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'Intensive motherhood' can lead to lower levels of happiness

A recent study by Professor Almudena Sevilla from the School of Business and Management at Queen Mary University of London, and Jose Ignacio Gimenez from the University of Zaragoza, has found that better educated US mothers who engage in interactive child-rearing report a lower level of happiness than less well educated mothers when they are engaged in parenting activities.

27 September 2016

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The long-term educational benefits to the children are well established, however the study suggests that there may be a link between what we currently regard as ‘best parenting practices’ and a more miserable experience of motherhood.

‘Intensive motherhood’ involves plenty of intellectually stimulating activities such as reading, conversation and reasoning exercises. This type of mothering is often accompanied by an active extra-curricular timetable, and sees university educated mothers spending 1.5 more hours each week on developmental child care activities than non-university educated mothers. Although the study focuses on the happiness levels of mothers, it is known that maternal depression can impact on the wellbeing of the children.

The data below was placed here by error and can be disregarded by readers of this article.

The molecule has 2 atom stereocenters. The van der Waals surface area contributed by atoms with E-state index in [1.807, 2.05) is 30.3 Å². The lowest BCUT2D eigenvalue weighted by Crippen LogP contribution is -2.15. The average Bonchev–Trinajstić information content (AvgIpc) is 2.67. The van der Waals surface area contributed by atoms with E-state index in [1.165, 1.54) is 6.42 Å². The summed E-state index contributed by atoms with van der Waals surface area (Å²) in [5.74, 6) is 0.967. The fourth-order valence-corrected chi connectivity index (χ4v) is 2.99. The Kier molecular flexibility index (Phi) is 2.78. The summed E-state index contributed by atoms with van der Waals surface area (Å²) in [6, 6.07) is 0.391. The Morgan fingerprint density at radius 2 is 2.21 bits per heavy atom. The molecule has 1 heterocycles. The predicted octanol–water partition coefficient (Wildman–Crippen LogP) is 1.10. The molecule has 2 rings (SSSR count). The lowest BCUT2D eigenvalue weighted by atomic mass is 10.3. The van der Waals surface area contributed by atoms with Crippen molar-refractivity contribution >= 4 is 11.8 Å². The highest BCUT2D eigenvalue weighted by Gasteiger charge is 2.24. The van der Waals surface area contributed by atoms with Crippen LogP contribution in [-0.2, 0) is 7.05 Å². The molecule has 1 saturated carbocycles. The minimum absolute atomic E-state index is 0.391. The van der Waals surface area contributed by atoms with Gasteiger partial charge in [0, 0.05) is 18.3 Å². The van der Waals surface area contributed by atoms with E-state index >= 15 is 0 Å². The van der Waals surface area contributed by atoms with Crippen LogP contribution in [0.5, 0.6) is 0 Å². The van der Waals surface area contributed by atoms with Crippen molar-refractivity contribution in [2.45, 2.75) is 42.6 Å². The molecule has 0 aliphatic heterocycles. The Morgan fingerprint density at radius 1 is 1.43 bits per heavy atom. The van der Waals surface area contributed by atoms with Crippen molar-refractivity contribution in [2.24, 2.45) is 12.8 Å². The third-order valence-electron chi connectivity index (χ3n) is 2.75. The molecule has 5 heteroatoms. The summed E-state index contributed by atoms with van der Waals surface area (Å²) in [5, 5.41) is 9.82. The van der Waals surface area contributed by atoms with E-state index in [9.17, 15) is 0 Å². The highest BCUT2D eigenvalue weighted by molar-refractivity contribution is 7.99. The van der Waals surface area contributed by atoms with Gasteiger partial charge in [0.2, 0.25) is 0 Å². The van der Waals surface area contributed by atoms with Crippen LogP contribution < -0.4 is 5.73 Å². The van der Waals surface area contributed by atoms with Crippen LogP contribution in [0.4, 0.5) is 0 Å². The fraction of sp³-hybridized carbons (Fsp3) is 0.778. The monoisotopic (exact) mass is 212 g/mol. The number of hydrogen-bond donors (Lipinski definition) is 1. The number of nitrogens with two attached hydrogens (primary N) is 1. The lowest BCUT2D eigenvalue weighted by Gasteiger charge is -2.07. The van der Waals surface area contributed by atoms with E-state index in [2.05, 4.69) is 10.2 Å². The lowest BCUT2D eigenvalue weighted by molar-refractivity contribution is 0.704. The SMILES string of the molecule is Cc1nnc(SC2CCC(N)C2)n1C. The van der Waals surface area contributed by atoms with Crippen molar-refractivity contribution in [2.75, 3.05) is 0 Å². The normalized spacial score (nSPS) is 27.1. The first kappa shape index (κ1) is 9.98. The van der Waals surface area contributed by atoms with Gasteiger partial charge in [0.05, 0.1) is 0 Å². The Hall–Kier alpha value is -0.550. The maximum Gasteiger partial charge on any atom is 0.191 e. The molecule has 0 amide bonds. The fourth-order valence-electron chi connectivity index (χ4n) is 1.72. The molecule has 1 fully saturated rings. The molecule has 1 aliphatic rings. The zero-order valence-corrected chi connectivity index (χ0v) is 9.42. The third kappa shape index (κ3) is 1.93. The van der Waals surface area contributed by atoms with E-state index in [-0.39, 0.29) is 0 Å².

Professor Sevilla notes that “the divergence in child care time across maternal education has been claimed to be one of the factors behind the diverging destinies of children born to mothers from different educational backgrounds. Recent policy interventions aimed to encourage less-educated parents to increase the time they spent with their children. By looking at maternal momentary well-being while engaging in child care activities my research moves the debate beyond the quantity of time, and proposes a wider conceptualization of maternal time that can be used as an important policy lever for improving children’s development as well as mothers’ well-being”.

More details can be found on the Child and Family Blog and on the BBC radio programme, The Newsroom. You can also find the full paper online: Intensive Mothering and Well-Being: The Role of Education and Child Care Activity.

 

 

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